Wanda January Miss January, as they called her was a tiny lady in her mid-70s who possessed perpetual calm and a serene smile, Wilson says. "She glowed. When she found out her diagnosis, she never cried. She glowed."
January, who lived near Brandermill, spent her last three months giving away her possessions, holding conversations with her family and getting right with God, Wilson says. She saw the arrival of a new grandchild, watched her granddaughter climb out of a long depression and saw another relative escape an imprisoning drug dependency. "She had more of a life in three months than in her entire life," Wilson says.
When the end came four weeks ago, "she got exactly what she wanted. She said she was just going to close her eyes and go to sleep."
Peaceful, comfortable and expected, she had a good death, says Wilson, who spent three months with January. But in the Richmond metro area, she says, not enough people get that experience.
Hospice organizations seek to erase fear and pain from the dying process by sending nurses, counselors and social workers to work with patients who have been diagnosed with an illness that is terminal in six months. They also help their families deal with emotional and financial strain. The service has existed for 25 years, but hospice advocates say that the number of people in the Richmond area who use the service has been astronomically low. They say residents have long been unusually resistant to the idea of dying under hospice care, at home.
Andrew Parker wants to change that. Parker is a partner in American Hospice Management, the nation's first hospice administration company, which oversees Hospice of Central Virginia and four others in different states.
Now, for the first time for any of the hospices he oversees, Parker says, his company is "spending a great deal of resources" on advertising Hospice of Central Virginia. The goal, he says, is simply to get people to notice and talk about hospice. "Access is the key."
It seems as if advertising a way to die would be a delicate task. But it's easy, he says, "You've got to give them an image and you've got to let them know help is here."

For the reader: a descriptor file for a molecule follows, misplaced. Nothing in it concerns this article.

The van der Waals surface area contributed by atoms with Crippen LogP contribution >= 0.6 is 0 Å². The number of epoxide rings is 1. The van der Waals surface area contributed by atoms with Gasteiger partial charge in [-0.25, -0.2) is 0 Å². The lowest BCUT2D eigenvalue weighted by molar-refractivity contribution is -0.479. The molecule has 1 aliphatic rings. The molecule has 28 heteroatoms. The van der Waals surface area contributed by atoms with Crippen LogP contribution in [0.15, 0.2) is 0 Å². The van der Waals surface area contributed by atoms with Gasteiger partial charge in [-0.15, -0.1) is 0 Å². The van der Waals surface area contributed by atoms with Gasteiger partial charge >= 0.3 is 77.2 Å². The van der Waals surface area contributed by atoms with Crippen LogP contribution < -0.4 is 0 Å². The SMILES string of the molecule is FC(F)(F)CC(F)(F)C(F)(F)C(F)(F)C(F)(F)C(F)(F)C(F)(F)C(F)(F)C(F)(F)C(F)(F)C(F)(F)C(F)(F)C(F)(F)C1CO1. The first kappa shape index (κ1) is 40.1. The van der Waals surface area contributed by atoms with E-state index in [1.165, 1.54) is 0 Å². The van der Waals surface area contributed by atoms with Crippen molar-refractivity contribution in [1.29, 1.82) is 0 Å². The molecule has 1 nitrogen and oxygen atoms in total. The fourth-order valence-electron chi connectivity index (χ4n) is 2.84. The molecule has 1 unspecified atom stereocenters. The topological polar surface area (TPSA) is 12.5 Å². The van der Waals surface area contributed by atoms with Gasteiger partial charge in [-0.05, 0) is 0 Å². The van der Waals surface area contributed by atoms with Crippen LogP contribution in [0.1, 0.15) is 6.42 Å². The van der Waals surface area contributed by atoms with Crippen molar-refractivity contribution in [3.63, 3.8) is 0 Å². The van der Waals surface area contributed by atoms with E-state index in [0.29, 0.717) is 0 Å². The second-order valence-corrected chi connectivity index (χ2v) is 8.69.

That idea resulted in the series of ads soon to be launched in newspapers, the phone book and on billboards in the Richmond area. They depict simple portraits of hospice clients with the messages, "If there's anything you need, just ask," and "If there's anything we can do, just call."
Hospice is not a luxury but "a universal right that people in Virginia have," Parker says. State law mandates that all major insurers, including Medicare and Medicaid, cover hospice services. That means "we pay for everything. We never send a family a bill," he says. The average cost is $130 to $140 per day, which includes medicine, equipment and nurse visits.
Virginia's policy on hospice insurance, shared by only four other states, is "so progressive," Parker says. But in Richmond, he says, it's not widely used "We have a better batting record in Farmville."
Parker's Florida-based company also runs four other hospices in Arizona, Oklahoma, New Jersey and New York. Hospice of Central Virginia, the largest in the area, serves an average of 200 clients at any given time. But in Oklahoma City, Okla., he says, a city of comparable size, the hospice serves 4,000 to 5,000 patients a day. In Jacksonville, Fla., also comparable in population, the number of patients served is 2,500 to 3,500.